Lucio says: “In order to not just change our business but to change the industry we need a holistic and systemic change, which means it needs to be a comprehensive plan that takes care of clients, agencies and production houses.”
He hopes this data will encourage other businesses to follow suit. “I think more clients and agencies should publish their scorecards on diversity, more clients should try to build a business case for diversity so once and for all we can prove a data-supported argument as opposed to a conceptual one,” he says.
Lack of people of colour in senior roles
However, despite making great strides in diversity – notably exceeding targets on female representation with some agencies seeing a 50% increase – HP discovered it was still failing when it came to people of colour.
“Three of our five agencies fell short on people of colour in senior leadership roles and what we found was they needed to build an internal pipeline of experience to help them get particular roles,” Lucio explains.
To help improve diversity in senior roles, HP has developed a pilot scheme for racially and ethnically diverse talent in partnership with Cannes Lion dubbed #MoreLikeMe.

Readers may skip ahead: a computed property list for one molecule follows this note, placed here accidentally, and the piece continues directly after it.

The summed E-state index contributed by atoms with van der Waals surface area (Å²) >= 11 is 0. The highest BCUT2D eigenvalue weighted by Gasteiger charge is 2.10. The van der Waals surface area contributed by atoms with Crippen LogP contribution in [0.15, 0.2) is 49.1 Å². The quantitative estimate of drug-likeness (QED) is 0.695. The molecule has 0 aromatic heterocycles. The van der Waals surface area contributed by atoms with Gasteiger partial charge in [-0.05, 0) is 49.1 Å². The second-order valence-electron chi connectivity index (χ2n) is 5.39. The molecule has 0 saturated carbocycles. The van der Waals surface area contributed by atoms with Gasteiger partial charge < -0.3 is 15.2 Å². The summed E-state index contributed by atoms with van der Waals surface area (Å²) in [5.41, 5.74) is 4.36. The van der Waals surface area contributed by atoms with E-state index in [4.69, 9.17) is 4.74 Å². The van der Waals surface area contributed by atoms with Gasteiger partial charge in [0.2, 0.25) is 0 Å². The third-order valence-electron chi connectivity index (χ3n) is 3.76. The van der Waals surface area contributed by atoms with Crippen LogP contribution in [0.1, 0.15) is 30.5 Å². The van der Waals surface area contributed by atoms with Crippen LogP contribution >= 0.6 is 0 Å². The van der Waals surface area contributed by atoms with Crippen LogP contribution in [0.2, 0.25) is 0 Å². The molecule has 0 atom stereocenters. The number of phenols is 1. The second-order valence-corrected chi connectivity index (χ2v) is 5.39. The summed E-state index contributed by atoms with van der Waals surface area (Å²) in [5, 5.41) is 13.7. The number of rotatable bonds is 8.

Karen Kahn, HP’s chief communications officer who spearheaded the #MoreLikeMe campaign, says: “Gender is the low hanging fruit, it’s where everybody is focused – it was our focus in year one – but we are not doing well enough for people of colour, in part because this is the harder area.”
“We thought, how can we turbocharge people of colour’s careers in that pivotal time, after five to 10 years experience, to help them fuel what’s in their pipeline?”
#MoreLikeMe’s aim is to identify high potential people of colour across HP’s five agencies, which will each select three candidates to take part in an educational programme at Cannes Lions in June, followed by a 12-month mentoring programme.